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‘Let’s Break the Internet!’: The Artist Project at the Met

Lisa Yuskavage. COURTESY THE METROPOLITAN MUSEUM OF ART

Lisa Yuskavage.

COURTESY THE METROPOLITAN MUSEUM OF ART

“This!” Deborah Kass said to me last Wednesday evening, as if it were obvious. We were standing on the steps of the Temple of Dendur, trading favorite museums. She gestured at the sprawl of the Metropolitan Museum of Art around us, beyond the crowd of attendees at the launch of the museum’s third web series to date, “The Artist Project,” which features 100 artists discussing a specific gallery or work that has particularly intrigued, inspired, or otherwise strongly impacted them. Kass appears in the first season, all twenty episodes of which are now available to view online; four more will be released over the course of a year.

The program’s director, Chris Noey, gave a short introduction, followed by screenings of Kehinde Wiley’s John Singer Sargent-themed episode, and then Nina Katchadourian’s ode to Early Netherlandish portraiture. Noey addressed the unusual video format, which features a slide show of photos of the artist with their chosen work or works, supplemented by an artist voiceover. Instead of live action, he said, it was decided that photos would more closely recreate the experience of a work of art for the audience.

“The Artist Project” is only the latest step among the Met’s recent strides to better integrate contemporary art into its historical pantheon. (Piotr Uklanski’s photograph series, “Fatal Attraction,” currently on view, is another such example). Thus far, their efforts have been gracefully implemented, refreshingly progressive without sacrificing the kind of lifelong visitor loyalty that begins for many in elementary school.

“We always had class trips when I was young,” said Kass. “The Egyptian stuff was great…” She trailed off. “I was also thinking of doing period rooms and the porcelain [for my episode], but I chose the Athenian vases because I know the least about them.” Also: “When I was growing up I knew all the Greek and Roman myths, and I really loved those. I’m a pantheist—I think it’s a past-life thing.”

Kass told me she had originally taped two interviews with two different selections, and her Greek vases ended up making the final cut. Regarding that selection process, Noey only commented that there were vague “development issues,” but added, “Now that we know what we’re doing, artists come and they get one gallery and one work of art. The issue, we found, was that the artists could talk about the whole museum. We had to somehow limit it, and we wanted to create some way that we could represent the sweep of the place.”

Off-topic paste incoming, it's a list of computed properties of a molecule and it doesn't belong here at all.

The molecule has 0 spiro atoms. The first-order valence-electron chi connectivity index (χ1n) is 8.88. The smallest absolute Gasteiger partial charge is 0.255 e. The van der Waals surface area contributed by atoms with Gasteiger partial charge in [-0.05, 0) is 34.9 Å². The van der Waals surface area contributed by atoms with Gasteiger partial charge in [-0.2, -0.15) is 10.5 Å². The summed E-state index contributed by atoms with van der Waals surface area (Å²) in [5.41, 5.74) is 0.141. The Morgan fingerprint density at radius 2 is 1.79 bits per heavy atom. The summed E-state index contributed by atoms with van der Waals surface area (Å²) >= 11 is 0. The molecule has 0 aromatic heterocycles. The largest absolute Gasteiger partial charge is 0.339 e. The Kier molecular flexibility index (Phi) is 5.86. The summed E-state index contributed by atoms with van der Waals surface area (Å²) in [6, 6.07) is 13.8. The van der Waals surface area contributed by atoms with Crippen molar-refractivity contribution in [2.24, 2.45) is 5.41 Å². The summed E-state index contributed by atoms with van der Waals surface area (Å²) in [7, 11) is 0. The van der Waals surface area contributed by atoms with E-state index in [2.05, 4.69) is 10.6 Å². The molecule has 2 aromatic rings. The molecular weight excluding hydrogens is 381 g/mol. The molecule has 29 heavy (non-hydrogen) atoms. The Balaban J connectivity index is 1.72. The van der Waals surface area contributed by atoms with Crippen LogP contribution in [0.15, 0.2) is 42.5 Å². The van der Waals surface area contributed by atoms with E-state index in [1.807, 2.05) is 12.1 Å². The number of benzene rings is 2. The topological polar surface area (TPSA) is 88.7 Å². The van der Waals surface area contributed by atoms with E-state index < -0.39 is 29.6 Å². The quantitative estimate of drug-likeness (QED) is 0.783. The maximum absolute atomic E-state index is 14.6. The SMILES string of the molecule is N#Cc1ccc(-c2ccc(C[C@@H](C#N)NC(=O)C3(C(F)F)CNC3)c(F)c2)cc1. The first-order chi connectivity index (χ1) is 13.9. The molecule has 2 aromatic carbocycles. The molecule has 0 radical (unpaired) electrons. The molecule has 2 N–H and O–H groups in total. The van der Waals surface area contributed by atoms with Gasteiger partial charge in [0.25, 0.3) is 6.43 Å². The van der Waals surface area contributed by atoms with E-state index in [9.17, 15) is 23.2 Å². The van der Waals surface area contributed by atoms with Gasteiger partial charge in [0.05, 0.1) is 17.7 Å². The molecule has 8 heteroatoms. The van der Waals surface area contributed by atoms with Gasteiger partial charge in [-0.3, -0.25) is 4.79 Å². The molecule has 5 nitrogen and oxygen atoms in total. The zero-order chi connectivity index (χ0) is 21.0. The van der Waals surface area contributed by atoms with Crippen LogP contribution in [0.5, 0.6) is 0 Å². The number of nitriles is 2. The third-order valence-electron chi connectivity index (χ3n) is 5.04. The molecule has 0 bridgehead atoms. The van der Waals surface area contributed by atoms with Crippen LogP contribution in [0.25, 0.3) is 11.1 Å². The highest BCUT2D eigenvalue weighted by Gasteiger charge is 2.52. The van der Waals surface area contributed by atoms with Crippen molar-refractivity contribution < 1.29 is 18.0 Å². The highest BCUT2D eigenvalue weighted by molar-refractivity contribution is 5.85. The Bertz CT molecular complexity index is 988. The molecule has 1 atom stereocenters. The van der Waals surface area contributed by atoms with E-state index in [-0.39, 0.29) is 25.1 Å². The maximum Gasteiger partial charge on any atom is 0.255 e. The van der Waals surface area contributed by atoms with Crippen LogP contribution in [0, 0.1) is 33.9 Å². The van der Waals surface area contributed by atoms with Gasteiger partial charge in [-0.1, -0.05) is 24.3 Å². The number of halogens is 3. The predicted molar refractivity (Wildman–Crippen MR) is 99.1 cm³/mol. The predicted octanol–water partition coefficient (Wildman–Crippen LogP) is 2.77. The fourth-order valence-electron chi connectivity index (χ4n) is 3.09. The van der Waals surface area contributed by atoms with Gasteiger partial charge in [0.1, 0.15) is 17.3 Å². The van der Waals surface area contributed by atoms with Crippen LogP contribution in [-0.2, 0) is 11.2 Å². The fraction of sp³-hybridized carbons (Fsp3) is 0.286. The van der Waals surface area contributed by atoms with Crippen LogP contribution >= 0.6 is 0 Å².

I asked another question. “Hold on,” he apologized. “I think we’re going to take a picture.”

All the participating artists present that evening—not just those featured in season one—congregated for a photo under a disco of camera flashes from the iPhones of onlookers. “All right,” said the photographer, heaving his serious camera up to eye level. “Let’s break the internet!” he called as a lightning bolt bounced across the water. He got the photo before the laughter had completely died.

Noey darted back. “I’m not allowed to tell you who we have in mind for the next season. It’s like…you know, I’m not going to tell you what’s happening on the next season of Girls either. But it’s going to be great.”

Fair enough. I turned around, and at some point in my attempt to politely escape a roulette of curators, journalists, PRs, and museum patrons, I found myself in an (enjoyable) conversation with Kalup Linzy. He had also been included in the group picture. Without even asking, the first words I heard him say were, “I think I’m number 30.”

“Oh,” I said. Then—“Oh! You’re going to be in season 2 then.”

“Well, I don’t know actually,” he said, looking uncertainly over at Noey’s back some five feet away. “I don’t know how much I’m allowed to reveal. Who do you write for?”

After the brief detour, he relented. “I talked about Manet in relationship to performance art. I was actually going back and forth between Manet, Monet, and Gauguin. The three of them had a relationship in their work I see in my own work. I was seeing Impressionism and some romanticism in my own work. But in the end I went with Manet.”

At some point, I ended up polling him as I had Kass. “I don’t know if I have a favorite, [all of the museums in New York] have different vibes,” he said, looking away thoughtfully. He quickly added, “I really like the historical aspect of the Met. I don’t think I’ve come close to seeing everything here….It kind of feels like home.”

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